China’s top diplomat touts South Korea ties amid row with US
China’s top diplomat on Thursday stressed the importance of bilateral relations while meeting senior officials in South Korea, where there’s growing concern the country is becoming squeezed between its biggest trading partner and military ally the United States.
After meeting South Korean Foreign Minister Kang Kyung-wha, Chinese Foreign Minister Wang Yi told reporters that his visit amid a spreading coronavirus pandemic shows how much Beijing values its relations with Seoul. He called for stronger cooperation over anti-virus efforts, trade and finding a peaceful solution to a nuclear standoff with North Korea.
When asked whether Beijing was pressing Seoul to choose a side amid rising US-China tensions over trade, security and other issues, Wang said “America is not the only nation in the world.” “There are 190 countries and each of them are sovereign nations,” he said. “They include China and South Korea, which are close neighbours and should visit each other more often like relatives.”
Wang, who arrived in Seoul following a visit to Japan where he met Prime Minister Yoshihide Suga, was expected to meet South Korean President Moon Jae-in later Thursday.
In Tokyo Wednesday, Wang told Suga that he wants the two Asian powers to have good relations and cooperate in fighting the coronavirus and reviving their pandemic-hit economies. But the two sides remain at odds over an island dispute.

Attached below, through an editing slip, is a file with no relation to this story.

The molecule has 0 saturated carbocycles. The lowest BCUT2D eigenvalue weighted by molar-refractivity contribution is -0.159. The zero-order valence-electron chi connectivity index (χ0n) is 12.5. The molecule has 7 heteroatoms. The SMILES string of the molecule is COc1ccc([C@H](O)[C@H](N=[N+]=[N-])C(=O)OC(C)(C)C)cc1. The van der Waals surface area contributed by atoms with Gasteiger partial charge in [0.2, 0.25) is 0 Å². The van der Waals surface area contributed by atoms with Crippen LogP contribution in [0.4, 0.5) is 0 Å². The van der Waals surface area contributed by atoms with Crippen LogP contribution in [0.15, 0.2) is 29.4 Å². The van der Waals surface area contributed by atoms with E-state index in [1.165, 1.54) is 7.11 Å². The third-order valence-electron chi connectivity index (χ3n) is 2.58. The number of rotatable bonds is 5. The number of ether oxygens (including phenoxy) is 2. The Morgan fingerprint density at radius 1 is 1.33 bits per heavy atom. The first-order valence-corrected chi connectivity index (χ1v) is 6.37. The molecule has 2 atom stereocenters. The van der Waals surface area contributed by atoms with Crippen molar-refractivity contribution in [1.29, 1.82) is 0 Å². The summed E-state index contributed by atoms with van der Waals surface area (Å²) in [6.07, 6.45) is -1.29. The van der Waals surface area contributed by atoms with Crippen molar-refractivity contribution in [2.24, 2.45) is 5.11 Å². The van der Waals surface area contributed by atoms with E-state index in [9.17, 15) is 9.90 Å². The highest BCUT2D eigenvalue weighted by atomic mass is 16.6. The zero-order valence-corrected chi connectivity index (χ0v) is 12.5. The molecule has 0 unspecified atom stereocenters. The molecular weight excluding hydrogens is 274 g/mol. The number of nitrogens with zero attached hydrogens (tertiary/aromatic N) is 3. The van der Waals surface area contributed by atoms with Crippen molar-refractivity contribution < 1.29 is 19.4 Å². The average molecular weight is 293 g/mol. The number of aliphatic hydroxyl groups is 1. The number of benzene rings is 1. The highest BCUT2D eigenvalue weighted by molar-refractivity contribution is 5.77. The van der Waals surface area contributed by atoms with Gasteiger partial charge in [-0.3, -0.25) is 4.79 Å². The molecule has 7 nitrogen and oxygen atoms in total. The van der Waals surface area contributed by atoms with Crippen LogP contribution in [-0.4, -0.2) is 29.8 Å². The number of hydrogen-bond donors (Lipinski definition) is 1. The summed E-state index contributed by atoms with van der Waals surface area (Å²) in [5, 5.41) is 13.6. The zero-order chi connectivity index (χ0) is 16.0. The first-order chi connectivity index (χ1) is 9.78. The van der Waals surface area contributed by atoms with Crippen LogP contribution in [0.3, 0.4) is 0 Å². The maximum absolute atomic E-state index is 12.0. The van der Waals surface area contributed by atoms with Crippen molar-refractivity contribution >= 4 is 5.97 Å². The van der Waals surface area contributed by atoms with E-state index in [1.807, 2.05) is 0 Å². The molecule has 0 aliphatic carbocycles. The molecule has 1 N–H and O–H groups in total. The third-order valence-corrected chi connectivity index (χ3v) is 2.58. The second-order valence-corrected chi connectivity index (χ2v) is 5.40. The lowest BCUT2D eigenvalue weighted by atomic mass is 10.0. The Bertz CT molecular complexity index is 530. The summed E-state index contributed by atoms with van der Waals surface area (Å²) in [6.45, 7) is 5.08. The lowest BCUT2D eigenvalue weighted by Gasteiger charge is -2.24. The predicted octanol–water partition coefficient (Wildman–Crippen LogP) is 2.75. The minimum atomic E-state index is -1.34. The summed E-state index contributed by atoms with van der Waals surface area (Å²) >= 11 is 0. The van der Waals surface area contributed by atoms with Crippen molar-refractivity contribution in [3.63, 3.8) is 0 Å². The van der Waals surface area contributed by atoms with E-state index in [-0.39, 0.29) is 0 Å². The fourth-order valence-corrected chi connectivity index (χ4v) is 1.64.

South Korea has been eager to repair its relations with China, its biggest trade partner that reacted furiously to Seoul’s decision to deploy an advanced US anti-missile system on its soil in 2016 to better cope with North Korean threats. There’s also concern in South Korea over a deepening row between Washington and Beijing over trade, security, human rights and other issues, which could force Seoul into a difficult balancing act.
China, which has claimed that the US anti-missile system in South Korea could be reconfigured to peep into its territory, had been accused by Seoul of retaliating by limiting Chinese tour groups visits to South Korea. Beijing also destroyed South Korean supermarket giant Lotte’s business in China after the company sold a plot of land to the South Korean government where the anti-missile system was later installed.
South Korea had hoped to secure a visit by Chinese leader Xi Jinping this year in what Seoul officials describe as a key step in repairing relations, but the pandemic has complicated such plans.
When asked about a possible visit by Xi, Wang pointed to the face masks worn by reporters, saying that the coronavirus situation must first be contained.
South Korea earlier reported 583 new cases of the coronavirus, its biggest daily increase in about eight months, as a resurgence in the greater capital area threatens to erase hard-won gains.